Feature film as historical representation: Lessons for and from the classroom

Year: 2012

Author: Donnelly, Debra

Type of paper: Abstract refereed


Historical feature films have become major artefacts of popular and youth culture and for a brief interlude they bestow global-scale historical significance on their narratives of, or at least set in, the past extended by media hype, social networking clamour, gaming appropriations and product merchandising. Historical filmic narratives are often a single representation of the past with no obligation to adhere to evidentiary records. Added to this, feature films serve a commercial imperative, and coupled with the limitations of the art form, this often leads to manipulation of the narrative and the inclusion of fictionalized elements. This paper reports on the findings of an Australian research project which confirms anecdotal indicators and international research that these frequently historically inaccurate and distorted resources are being widely and regularly used as teaching resources in many history classrooms.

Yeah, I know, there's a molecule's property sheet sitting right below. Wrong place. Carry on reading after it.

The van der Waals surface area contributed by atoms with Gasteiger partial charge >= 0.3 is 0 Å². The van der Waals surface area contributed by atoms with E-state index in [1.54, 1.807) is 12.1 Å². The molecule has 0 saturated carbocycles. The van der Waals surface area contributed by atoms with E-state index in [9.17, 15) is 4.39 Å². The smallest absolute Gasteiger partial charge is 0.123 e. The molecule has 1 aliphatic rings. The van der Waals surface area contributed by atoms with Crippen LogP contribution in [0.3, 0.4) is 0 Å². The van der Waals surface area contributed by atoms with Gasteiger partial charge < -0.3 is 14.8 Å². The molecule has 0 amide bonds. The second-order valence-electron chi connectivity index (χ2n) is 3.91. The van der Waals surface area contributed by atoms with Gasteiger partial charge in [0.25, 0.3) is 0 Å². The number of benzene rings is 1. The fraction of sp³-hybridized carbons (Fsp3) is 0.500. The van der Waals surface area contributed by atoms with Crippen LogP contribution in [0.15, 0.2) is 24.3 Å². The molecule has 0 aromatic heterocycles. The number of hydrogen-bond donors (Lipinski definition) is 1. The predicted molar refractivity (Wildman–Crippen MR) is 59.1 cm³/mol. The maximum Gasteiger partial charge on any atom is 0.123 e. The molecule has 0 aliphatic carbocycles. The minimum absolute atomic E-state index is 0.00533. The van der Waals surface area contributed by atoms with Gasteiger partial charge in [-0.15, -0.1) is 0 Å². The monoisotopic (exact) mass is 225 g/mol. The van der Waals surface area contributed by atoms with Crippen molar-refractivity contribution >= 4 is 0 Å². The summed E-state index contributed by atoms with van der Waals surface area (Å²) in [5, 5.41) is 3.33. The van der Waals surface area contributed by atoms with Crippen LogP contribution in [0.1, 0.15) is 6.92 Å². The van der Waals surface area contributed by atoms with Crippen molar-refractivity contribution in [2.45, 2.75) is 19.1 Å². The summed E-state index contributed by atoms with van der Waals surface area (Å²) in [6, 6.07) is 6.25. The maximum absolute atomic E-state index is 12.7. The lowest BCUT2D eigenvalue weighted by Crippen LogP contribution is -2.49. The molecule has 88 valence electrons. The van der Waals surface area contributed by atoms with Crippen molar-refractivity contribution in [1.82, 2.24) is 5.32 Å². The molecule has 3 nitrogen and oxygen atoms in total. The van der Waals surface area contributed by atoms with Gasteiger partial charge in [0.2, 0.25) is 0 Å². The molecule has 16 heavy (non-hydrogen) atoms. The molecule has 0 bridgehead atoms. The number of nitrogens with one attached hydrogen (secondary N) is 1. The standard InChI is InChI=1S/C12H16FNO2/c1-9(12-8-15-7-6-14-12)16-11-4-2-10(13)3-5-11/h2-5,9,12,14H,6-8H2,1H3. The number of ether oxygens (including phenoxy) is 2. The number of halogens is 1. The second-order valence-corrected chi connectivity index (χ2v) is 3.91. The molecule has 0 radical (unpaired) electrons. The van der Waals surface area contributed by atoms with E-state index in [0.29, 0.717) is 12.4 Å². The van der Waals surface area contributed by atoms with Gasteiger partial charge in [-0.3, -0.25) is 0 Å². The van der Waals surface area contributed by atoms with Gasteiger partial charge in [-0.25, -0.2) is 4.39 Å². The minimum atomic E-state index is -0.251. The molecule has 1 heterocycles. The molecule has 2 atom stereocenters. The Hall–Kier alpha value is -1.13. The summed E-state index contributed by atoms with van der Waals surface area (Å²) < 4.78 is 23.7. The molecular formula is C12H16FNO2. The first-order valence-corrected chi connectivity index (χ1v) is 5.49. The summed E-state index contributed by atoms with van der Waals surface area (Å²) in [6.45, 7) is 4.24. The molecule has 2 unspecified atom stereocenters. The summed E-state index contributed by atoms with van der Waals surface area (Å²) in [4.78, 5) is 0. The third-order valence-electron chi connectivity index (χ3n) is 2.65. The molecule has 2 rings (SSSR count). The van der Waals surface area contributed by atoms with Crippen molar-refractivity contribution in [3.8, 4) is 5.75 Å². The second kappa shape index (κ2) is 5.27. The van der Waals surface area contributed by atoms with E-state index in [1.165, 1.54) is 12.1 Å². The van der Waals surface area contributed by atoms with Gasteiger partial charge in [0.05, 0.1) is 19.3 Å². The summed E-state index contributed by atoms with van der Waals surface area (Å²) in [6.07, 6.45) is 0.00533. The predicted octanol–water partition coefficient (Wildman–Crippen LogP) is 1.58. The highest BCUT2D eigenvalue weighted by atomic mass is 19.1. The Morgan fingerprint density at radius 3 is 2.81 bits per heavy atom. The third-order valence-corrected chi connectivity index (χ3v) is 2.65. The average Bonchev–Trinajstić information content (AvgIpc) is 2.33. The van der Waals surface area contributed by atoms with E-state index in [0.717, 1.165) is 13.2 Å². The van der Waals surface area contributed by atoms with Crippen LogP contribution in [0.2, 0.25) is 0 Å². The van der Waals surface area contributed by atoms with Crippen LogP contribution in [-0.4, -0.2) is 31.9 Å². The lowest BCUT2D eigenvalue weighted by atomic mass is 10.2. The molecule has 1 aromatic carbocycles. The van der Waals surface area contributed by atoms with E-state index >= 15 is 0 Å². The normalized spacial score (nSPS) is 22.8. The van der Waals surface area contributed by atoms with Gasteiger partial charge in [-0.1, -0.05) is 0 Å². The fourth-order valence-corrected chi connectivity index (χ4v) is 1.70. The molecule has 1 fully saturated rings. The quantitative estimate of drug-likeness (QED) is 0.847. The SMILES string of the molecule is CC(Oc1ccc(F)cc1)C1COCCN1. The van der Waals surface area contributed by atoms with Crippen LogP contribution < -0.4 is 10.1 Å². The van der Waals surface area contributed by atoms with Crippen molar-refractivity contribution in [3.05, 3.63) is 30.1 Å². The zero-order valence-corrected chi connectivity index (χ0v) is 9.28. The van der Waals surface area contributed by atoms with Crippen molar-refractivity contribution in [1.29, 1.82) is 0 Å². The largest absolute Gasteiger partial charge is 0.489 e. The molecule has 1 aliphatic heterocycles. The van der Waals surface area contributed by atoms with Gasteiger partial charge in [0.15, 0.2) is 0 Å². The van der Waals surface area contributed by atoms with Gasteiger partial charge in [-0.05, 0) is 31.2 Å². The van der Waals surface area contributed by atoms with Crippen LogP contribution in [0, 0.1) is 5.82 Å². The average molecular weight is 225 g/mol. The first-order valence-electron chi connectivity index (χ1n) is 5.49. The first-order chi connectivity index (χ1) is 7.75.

Ironically, feature films have many attractions for history teachers. As contemporary history sources, historical feature films serve to link the school and life world of the students and endowing them with a currency lacking in most other teaching resources.  Film has the potential to motivate and engage today's visually-orientated students and to connect them both emotionally and intellectually to narrative frameworks which can offer varying perspectives and points of view. Access to the necessary technology has improved in recent years making visual media a convenient, as well as stimulating, inclusion into pedagogical practices. This paper argues that historical feature films provide the history teacher with unique and rich opportunities to explore issues of historical representation and understanding. The aim of this exploration is to progress students beyond the narrative to see historical knowledge as contested, problematic and interpretative, and encourage a constructionist approach in historical inquiry.

Despite this potential, the rapid proliferation of these filmic and other visual resources has caught many history practitioners unprepared with little or no training in the utilization of resource formats other than printed text, and although the scholarly debate has intensified in recent times, the professional literature has little to offer in the way of pedagogical approaches. This paper suggests a number of innovative strategies from the field that interrogate film as an historical source, so enhancing students' historical literacy and understanding of historical representation.